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Christian resigns from job

Bruce Christian will end his long association with South Coast Medical Center on March 15.

Christian announced his resignation as president to the hospital staff Feb. 20, terminating an association that began about 18 years ago, when he served first as a business consultant and then as a board member at the request of Adventist Health. His association with Adventist goes back even further to his school days.

“We appreciate the leadership, hard work and dedication that Bruce has provided to SCMC during his tenure as CEO,” said Robert G. Carmen, president and chief executive of Adventist and chairman of the medical center board.

Christian announced his resignation on the day that Adventist submitted terms of an agreement to sell South Coast to Mission Regional Medical Center, which must be approved by the state attorney general’s office.

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Unlike his predecessor, Gary Irish, Christian will not be hired at another Adventist hospital at this time. “[There are] no future employment plans as of this time,” Adventist spokeswoman Alicia Gonzalez said. “However, Bruce and Adventist Health may consider other options in the future — that is true of any potential employee.

“Right now, Bruce, along with other administrative team members are focused on hospital operations and a smooth executive transition.”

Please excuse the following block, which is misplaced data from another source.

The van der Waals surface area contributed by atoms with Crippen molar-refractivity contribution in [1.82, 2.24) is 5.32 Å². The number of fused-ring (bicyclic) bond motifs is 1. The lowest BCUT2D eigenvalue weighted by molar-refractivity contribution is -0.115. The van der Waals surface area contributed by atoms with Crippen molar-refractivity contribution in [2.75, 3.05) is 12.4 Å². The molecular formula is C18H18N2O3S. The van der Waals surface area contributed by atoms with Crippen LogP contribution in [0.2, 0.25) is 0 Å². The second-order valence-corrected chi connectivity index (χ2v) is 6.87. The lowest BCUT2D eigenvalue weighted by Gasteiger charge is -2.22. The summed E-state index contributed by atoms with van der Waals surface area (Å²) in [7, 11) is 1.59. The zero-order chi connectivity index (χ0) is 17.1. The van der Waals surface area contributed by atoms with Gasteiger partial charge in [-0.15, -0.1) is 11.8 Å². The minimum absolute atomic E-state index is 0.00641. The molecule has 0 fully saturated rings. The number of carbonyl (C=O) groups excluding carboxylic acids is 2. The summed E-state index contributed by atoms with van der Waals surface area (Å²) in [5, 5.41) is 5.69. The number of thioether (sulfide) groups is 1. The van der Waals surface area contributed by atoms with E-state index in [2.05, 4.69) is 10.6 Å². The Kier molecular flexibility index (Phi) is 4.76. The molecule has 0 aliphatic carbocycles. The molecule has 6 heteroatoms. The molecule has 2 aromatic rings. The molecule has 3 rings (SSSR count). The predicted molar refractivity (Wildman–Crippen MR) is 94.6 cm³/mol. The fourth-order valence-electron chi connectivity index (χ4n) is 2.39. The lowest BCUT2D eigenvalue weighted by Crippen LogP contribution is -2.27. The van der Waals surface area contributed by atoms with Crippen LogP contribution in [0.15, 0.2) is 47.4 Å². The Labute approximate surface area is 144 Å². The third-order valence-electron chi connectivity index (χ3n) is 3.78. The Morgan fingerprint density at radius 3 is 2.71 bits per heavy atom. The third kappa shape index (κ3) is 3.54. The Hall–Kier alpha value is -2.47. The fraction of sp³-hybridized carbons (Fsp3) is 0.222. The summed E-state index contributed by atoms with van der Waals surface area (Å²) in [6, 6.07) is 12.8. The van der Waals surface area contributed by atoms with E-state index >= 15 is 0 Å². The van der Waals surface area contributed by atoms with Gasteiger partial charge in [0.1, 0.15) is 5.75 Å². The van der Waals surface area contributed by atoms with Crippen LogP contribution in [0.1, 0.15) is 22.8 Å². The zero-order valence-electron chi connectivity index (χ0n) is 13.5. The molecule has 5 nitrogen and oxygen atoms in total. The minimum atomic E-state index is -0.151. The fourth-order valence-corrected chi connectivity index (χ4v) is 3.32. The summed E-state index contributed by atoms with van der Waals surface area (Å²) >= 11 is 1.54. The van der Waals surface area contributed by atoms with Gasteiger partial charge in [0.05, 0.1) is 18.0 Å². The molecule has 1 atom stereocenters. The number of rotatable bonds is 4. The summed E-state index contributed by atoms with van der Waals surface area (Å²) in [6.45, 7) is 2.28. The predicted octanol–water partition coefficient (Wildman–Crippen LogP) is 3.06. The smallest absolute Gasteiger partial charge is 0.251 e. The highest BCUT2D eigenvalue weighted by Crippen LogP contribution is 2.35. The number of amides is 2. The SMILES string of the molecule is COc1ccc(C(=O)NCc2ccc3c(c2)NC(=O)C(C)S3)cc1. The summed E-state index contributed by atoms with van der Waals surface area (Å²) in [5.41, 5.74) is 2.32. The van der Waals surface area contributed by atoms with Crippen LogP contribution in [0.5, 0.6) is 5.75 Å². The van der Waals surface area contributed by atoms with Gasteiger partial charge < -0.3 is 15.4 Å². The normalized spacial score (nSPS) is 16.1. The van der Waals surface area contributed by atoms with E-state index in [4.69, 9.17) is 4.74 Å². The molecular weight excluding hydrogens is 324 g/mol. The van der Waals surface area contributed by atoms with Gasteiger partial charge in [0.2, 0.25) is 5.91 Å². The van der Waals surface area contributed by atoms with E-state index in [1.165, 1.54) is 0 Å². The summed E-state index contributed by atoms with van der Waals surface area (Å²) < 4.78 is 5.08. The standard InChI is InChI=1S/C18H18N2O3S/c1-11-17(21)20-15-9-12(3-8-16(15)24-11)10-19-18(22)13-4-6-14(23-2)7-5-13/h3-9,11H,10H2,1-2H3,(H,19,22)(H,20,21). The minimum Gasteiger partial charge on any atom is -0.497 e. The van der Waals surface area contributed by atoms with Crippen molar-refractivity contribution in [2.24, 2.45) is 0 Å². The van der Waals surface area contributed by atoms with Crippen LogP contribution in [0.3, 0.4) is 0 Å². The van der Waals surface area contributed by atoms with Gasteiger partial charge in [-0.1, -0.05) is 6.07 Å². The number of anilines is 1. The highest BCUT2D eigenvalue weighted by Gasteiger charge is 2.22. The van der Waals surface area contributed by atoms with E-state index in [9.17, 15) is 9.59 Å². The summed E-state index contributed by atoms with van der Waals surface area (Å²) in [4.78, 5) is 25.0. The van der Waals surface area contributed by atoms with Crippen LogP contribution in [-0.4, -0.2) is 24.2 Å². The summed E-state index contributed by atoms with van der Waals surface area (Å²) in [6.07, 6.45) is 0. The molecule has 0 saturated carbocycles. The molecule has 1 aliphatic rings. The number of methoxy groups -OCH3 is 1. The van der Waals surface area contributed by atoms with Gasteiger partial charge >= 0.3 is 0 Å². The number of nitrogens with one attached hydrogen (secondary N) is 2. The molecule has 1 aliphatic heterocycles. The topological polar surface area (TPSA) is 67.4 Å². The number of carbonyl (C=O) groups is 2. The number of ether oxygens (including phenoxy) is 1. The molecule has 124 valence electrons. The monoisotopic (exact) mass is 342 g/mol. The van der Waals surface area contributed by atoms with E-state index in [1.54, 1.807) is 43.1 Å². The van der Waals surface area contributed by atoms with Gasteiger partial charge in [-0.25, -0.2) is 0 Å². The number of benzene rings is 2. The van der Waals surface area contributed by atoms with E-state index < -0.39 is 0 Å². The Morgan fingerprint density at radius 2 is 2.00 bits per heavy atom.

Christian was unavailable for comment.

“Bruce fought to save the hospital and he is one of the main reasons we still have it, with a good new owner,” former Mayor Cheryl Kinsman said.

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Medical Center Chaplain Bucky Weeks, who was brought on board by Christian, expressed sadness at Christian’s decision to leave before the transfer to the Mission license is completed, although his own future with Adventist is uncertain.

“I am here for the next three months,” Weeks said. “At least, that is my plan. But I really hate to see Bruce leave, and I hope the community expresses its appreciation for what Bruce has done at South Coast.”

Christian was chosen by Adventist in 2005 as “uniquely qualified” to negotiate a sale, according to a center News Room release. After hearing the community outcry, Christian convinced Adventist and the center board to hang on to the center.

In any case there were no viable buyers at the time, Weeks said. St. Joseph Health System, parent of Mission, came calling, but just didn’t like what they saw.

“This time, they saw something different,” Weeks said.

Christian’s efforts to revitalize the hospital included convincing City Councilwoman Elizabeth Pearson to close her marketing business and hire on as executive director of the center’s fund-raising foundation in March 2007.

During Christian’s tenure, the hospital was refurbished with new paint and flooring in hopes of attracting more patients; the gift shop was redesigned by Christian’s wife; and art work, chosen by her, hung on corridor walls.

Under his direction, the hospital brought in a new radiology group to operate the department and Joseph M. Ruggio, who was named 2007 Physician of the Year by the California Chapter of the American College of Cardiology, and his group, Pacific Cardiovascular Associates, opened offices on the hospital campus,

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Money was to be raised for the purchase of a $3-million linear accelerator, a so-called “radiation zapper.”